Seatbelt Cutter Window Breaker Emergency Escape Tool : Amazon.com : Automotive

Years ago knew a guy that had a wreck--car ended up on it's roof--- and because he couldn't get his seat belt cut he hung there until someone came along..........scary!! If he would have ended up in the water..........well...:thud:........and he was traveling along a river.

And my idea about getting the item was reinforced a couple weeks back when the news showed a car plunging into water as a life saving type of news item. You have 20 SECONDS while your car is sinking to get the window down--------(do this as one of the first things if power windows).......get seat belt undone and get out.......YIKES! Gave examples of people escaping.......including with kids in the car, and any people in the back set.........scary stuff!

There was this one..............that goes ON the seat belt (which is where you would want it---IMHO!!) but reviews were only so-so........and I want two..............one for each seat belt in front.

http://www.crkt.com/ExiTool-Seat-Belt-Cutter-Window-Breaker-LED-Flashlight-Tool
 

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I grew up near the Mississippi. People were always getting drunk and driving into the river and drowning. I refuse to own a vehicle with power windows and locks because of it. Too many of them died because they couldn't get their windows open. And, if you don't get them open fast enough, you have to wait until the car fills up with water and the pressure equalizes. I am severely claustrophobic. Yeah...I would panic and die.
 

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We bought my MIL one of those window breaking seat belt cutters for Christmas. Because it had a tire gauge and she wanted one. It was all in one. I need to grab one.

I saw a news report of a kid who was playing around in the car when the parent was talking outside. She got her head stuck in the seatbelt and the parent had to cut the belt. Scary!

We just recently redid our emergency bag for our truck. First aid, blanket, flashlight, stuff for the kids. Etc. I'm adding one of those multi tools ASAP!
 

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I'm trying to get a combo of a bug out bag/ get home bag due to the fact a work about 20miles from home and work 6pm-11pm. Add in the fact I go out there every two weeks with a todder and there's no way I'm walking home in one day if she's with me. I always keep extra diapers,wipes and at least one blanket depending on the season. Trying to figure out food but cant find how many caloroies a 3yr old needs per day. Also have very light one person tent we could both sleep in if need be.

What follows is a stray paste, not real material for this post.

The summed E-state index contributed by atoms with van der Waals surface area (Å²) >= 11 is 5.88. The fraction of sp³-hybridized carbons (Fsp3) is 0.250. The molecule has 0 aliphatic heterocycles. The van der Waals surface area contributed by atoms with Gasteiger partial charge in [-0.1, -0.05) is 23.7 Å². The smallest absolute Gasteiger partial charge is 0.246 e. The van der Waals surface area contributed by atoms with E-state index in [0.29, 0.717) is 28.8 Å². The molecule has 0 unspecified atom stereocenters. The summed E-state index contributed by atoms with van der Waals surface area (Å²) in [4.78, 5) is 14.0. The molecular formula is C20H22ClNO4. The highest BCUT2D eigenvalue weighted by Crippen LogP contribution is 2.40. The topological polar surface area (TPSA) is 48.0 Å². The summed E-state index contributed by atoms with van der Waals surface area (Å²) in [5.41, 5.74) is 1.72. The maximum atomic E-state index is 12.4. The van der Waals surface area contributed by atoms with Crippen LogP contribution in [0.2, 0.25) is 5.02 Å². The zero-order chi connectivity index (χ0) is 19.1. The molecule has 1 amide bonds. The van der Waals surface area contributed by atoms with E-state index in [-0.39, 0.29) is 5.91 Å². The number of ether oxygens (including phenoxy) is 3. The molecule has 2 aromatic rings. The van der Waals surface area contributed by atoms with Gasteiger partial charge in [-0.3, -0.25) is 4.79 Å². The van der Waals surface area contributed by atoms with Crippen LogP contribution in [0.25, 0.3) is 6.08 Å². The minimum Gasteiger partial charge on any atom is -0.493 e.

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. I'm adding one of those multi tools ASAP!
I would think that you would want TWO..........one for each seat belt in front. Then the other person could also have access to some sort of help to get the people/kids/etc. out of the back seat............if just one person has it could be much slower..........or not even work at all if that person is knocked out and passenger can't get to it.

I would get one for my back seat too but my seat is always down flat so don't think I will. But will get two of them for sure!
 

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I have an every day carry bag that goes with me whenever I leave my house (even to mow the lawn) that has a knife, fire starting items, water bottle/filter, rain coat, flashlight (key chain size), jerky

I have a kit for my car/work that has the above items plus 3 day supply of food, more water, extra set of clothing, 1 week's supply of my meds, blanket, tarp, paracord, shake flash light, 3 sets of heat packs (ones for hands/toes/body that are air activated - just snap and apply) small first aid kit, hygiene items.

at home is our bug out bags. . .
 

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I consider a bug out bag and a get home bag as one in the same. My bug out bag has everything you could need to survive in the wilderness, and will provide the essentials, shelter, fire, water, and food.
I carry it everywhere I go, and in the winter i carry a plastic tote with a lot more stuff because winter survival is the toughest survival of all.
Living in the north getting stranded in a snow storm is a very real possibility, so my tote has extra food, blankets, clothes, candles, batteries, etc. I also keep a large bottle of peppermint shnapps because it doesn't freeze! I never drink the stuff but when you are cold, it gives you a warm feeling on the way down. I also keep a battery powered cell phone charger and a portable 40 channel CB radio so communications would always be possible.